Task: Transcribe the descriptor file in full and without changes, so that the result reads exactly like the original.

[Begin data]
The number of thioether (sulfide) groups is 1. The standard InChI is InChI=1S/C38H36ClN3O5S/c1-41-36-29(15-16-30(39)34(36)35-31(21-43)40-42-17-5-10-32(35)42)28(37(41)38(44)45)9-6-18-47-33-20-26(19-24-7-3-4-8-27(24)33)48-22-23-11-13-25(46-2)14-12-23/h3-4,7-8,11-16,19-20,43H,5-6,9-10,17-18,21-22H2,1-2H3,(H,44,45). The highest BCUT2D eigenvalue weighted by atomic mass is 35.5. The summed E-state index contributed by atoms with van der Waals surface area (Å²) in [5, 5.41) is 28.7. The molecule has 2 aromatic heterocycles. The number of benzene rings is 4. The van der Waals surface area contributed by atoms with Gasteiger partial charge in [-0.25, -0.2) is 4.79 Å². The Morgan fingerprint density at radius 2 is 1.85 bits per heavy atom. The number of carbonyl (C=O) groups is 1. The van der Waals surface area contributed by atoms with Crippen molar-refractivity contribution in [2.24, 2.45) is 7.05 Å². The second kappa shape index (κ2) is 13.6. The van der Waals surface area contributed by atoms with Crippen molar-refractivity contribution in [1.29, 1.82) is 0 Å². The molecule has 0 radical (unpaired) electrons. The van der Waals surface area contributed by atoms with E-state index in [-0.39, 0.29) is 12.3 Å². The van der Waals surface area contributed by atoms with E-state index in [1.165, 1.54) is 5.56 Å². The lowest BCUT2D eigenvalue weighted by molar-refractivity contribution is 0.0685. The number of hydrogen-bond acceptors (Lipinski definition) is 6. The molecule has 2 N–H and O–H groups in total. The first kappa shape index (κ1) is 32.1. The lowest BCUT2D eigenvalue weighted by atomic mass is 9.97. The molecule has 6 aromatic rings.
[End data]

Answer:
The number of thioether (sulfide) groups is 1. The standard InChI is InChI=1S/C38H36ClN3O5S/c1-41-36-29(15-16-30(39)34(36)35-31(21-43)40-42-17-5-10-32(35)42)28(37(41)38(44)45)9-6-18-47-33-20-26(19-24-7-3-4-8-27(24)33)48-22-23-11-13-25(46-2)14-12-23/h3-4,7-8,11-16,19-20,43H,5-6,9-10,17-18,21-22H2,1-2H3,(H,44,45). The highest BCUT2D eigenvalue weighted by atomic mass is 35.5. The summed E-state index contributed by atoms with van der Waals surface area (Å²) in [5, 5.41) is 28.7. The molecule has 2 aromatic heterocycles. The number of benzene rings is 4. The van der Waals surface area contributed by atoms with Gasteiger partial charge in [-0.25, -0.2) is 4.79 Å². The Morgan fingerprint density at radius 2 is 1.85 bits per heavy atom. The number of carbonyl (C=O) groups is 1. The van der Waals surface area contributed by atoms with Crippen molar-refractivity contribution in [2.24, 2.45) is 7.05 Å². The second kappa shape index (κ2) is 13.6. The van der Waals surface area contributed by atoms with Crippen molar-refractivity contribution in [1.29, 1.82) is 0 Å². The molecule has 0 radical (unpaired) electrons. The van der Waals surface area contributed by atoms with E-state index in [-0.39, 0.29) is 12.3 Å². The van der Waals surface area contributed by atoms with E-state index in [1.165, 1.54) is 5.56 Å². The lowest BCUT2D eigenvalue weighted by molar-refractivity contribution is 0.0685. The number of hydrogen-bond acceptors (Lipinski definition) is 6. The molecule has 2 N–H and O–H groups in total. The first kappa shape index (κ1) is 32.1. The lowest BCUT2D eigenvalue weighted by atomic mass is 9.97. The molecule has 6 aromatic rings.